If you don’t have the skill needed to find or make tinder from natural or synthetic materials in wet weather, you shouldn’t even contemplate a long term pack. Work on your skills first. If you feel the need to carry tinder, then you are probably not too confident on your bushcraft and survival skills. Take it as a sign. Skill>Gear

Ditch this Gear from your Long Term Survival Pack

There is a saying in the backpacking community: HYOH. Hike Your Own Hike, and I respect that. But experienced thru-hikers do gear shakedowns to reduce the gear beginners are packing on a long hike like the PCT, AT or CDT. For a long term survival pack weight is not the biggest concern. The focus is on clothing, shelter, and food procuring gear, but it helps to get rid of things you don’t need and to pack effective survival aids.

Ditch This Gear from your Long Term Survival Pack
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1 Comment on "Ditch This Gear from your Long Term Survival Pack"

  1. Arizona | May 12, 2019 at 16:51 |

    Okay, You quote Mors right after discrediting the most well known, tested and proven improvised shelter type of the modern age, that he himself designed?! Really? Hypocrite much?

    Then you talk about wood fired stoves and the only one you mention is the Biolite, which is a fecken monster and truly worthless in a true “long term survival” situation. Are you really that narrow minded? Sorry to say, but there’s more out there than that and some only weigh a few ounzes. Hobo stoves can be made out of anything from a Progresso soup can to a 46 oz juice can and even a 40 oz stainless single wall water bottle.

    The bum fodder replacement chart is a total laugh, and obviously written by someone who don’t know their ass from a hole in the ground. Seriously, snow? Wiping with a smooth stick? The one I had to laugh at the most was the sandstone. ARE YOU KIDDING ME?! Oh sure! A fecken rock is EXACTLY what I want to wipe my ass with.

    Water. The fact that you, in all seriousness no less, actually suggested drinking untreated water shows how much of an ******[edited] you are. Especially since every single survivor instructor worth their salt says otherwise. Ever heard of taking water treatment tablets along? An entire months worth can be stashed away in a space the size of your palm and a tablespoon of potassium permanganate takes up even less space. A few grains to turn the water a pale pink renders it safe to drink in less than five minutes. It also doubles as a disinfectant if you add enough to turn the water a full red.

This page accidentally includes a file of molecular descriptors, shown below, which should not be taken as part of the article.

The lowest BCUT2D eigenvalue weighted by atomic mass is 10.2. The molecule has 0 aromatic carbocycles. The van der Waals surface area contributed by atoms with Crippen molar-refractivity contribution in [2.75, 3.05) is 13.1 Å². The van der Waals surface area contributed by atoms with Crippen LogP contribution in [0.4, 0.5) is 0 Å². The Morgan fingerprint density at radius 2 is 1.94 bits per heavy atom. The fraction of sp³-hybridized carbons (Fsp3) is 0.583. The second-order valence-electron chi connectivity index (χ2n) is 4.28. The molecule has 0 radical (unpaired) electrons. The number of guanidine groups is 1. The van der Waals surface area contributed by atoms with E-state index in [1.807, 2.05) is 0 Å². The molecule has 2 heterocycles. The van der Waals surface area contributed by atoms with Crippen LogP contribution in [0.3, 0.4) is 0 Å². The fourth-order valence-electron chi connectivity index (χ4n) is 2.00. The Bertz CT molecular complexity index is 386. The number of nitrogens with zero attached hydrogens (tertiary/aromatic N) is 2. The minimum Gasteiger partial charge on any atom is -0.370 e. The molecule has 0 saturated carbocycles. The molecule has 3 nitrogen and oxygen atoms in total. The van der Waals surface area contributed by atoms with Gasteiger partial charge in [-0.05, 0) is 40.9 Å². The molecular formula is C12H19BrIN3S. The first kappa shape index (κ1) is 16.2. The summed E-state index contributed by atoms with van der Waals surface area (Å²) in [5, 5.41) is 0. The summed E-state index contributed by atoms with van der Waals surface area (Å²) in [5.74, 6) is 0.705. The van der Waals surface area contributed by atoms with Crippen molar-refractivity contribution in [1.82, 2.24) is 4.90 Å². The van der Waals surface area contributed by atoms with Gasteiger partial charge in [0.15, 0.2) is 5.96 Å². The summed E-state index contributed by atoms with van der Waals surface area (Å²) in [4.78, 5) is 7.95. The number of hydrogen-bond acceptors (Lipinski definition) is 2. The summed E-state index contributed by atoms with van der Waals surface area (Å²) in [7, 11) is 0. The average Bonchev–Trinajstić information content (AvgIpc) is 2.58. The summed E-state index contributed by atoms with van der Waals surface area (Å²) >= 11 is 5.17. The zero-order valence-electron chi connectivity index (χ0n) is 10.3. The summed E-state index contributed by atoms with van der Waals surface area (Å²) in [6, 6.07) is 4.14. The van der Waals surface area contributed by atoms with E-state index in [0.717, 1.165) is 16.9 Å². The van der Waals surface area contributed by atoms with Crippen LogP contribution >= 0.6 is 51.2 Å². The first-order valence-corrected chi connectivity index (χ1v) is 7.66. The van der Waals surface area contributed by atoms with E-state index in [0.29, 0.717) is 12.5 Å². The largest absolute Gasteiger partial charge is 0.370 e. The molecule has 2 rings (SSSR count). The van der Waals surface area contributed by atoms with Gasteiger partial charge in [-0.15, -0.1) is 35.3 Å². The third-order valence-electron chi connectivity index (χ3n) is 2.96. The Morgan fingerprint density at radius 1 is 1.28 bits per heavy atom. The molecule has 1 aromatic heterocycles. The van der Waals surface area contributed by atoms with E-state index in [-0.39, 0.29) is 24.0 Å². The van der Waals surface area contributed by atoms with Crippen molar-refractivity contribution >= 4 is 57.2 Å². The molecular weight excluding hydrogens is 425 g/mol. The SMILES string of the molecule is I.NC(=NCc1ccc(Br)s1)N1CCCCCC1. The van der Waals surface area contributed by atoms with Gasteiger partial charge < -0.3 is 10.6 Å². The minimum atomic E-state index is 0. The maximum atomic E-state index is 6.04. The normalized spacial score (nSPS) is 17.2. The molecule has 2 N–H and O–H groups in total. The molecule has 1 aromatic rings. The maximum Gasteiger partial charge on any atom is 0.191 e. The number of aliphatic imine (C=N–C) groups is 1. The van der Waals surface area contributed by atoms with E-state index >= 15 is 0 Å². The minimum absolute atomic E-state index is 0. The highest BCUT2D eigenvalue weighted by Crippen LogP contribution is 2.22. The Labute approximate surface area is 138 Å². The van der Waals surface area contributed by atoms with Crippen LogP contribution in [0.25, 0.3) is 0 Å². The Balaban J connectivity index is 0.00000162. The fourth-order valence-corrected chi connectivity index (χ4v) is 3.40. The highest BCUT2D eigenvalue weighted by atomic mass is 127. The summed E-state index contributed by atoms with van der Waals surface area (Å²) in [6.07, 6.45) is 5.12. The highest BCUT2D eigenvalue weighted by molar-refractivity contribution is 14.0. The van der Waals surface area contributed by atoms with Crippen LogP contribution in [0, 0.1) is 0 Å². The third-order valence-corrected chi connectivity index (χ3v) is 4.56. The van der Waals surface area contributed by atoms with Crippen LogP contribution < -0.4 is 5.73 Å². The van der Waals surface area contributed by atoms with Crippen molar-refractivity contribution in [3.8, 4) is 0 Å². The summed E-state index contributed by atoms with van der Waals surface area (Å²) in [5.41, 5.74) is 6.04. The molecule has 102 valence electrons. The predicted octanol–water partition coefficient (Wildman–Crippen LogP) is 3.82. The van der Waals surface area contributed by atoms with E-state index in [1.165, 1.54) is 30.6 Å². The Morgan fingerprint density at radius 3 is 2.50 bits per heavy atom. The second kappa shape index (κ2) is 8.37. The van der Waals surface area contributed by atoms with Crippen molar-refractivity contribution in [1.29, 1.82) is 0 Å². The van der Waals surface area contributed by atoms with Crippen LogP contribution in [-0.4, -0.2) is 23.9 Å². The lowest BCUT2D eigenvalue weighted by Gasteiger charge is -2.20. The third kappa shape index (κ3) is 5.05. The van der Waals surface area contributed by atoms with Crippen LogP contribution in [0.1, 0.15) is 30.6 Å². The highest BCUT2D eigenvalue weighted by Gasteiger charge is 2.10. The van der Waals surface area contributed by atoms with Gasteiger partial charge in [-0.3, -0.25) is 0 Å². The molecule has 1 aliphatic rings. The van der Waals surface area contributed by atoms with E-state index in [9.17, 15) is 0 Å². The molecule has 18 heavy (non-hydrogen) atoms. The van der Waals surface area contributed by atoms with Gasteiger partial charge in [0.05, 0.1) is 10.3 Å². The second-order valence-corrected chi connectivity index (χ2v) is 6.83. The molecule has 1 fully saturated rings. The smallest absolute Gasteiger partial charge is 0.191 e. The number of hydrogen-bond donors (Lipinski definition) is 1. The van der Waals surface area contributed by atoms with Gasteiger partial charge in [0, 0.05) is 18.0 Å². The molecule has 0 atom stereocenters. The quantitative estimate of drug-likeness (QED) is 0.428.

Vaseline. Sorry but it’s not just for chapped lips, even though it shouldn’t be used for THAT either. Here’s just a small list of what it’s useful for. Protect small wounds, scrapes, and cuts. Lubricate metal parts on tools and gear. Act as a rust preventative on tools and gear. Clean dirt and sticky stuff off of hands. Lubricate old and stuck zippers. Protect old, dried out leather. Protect extremities from frostbite. Make a cotton wool firestarter. Make a small candle with cotton.

    You say a trowel is useless, and then give only one use for it? Even a Corona aluminium trowel only weighs around 6 oz and will outdo any digging stick durability wise; not to mention speed. But I guess 6 oz like a full pound to a gram counting through-hiker. There’s no reason to revert to the stone age with modern, lightweight, gear.

    You also say to leave the diy firestarters at home, and come off with some self-righteous, passive aggressive slanderous remark to those who chose to carry them by saying “….you shouldn’t even contemplate a long term pack.” Then turn around at the bottom and come off with this “HYOH” bollocks? Again: HYPOCRITE!

    If you truly “respect that,” then this entire article would not come off as being written by a pretentious south Californian who looks at themselves as some kind of woods master who has enough knowledge and clout to tell others, in no uncertain terms no less, what they should or should not take; in a voice that is meant to be taken as gospel. That “HYOH” business at the end is nothing more than a cowardly way for you to shut down any criticism by allowing you to say something to the effect of: “Well, I was only making suggestions. Do what you want.”

    Sorry buddy, but hiking some established recreational trail does NOT constitute long term survival and your pack cannot be configured as if you were on some established trail. In fact, I’m shocked you didn’t say to leave the saw and hatchet! After all, since you’re so willing to quibble over tiny featherweight items like lip balm, face paint, man-made fire starters and sun block; you may as well have said to “ditch” something like a 1 1/4 lb hatchet or an 8 inch folding saw, which can mean life or death in the scope of long term survival.

    It’s easy to see your ignorance here and alludes to the strong possibility that you’re just another candy-ass gram counter who won’t carry more than a #20 load out in a #1 pack. The whole thing about through-hiking only reinforces that. I almost forgot. DON’T FORGET YOUR TREKING POLES! You know through-hikers can’t survive without them.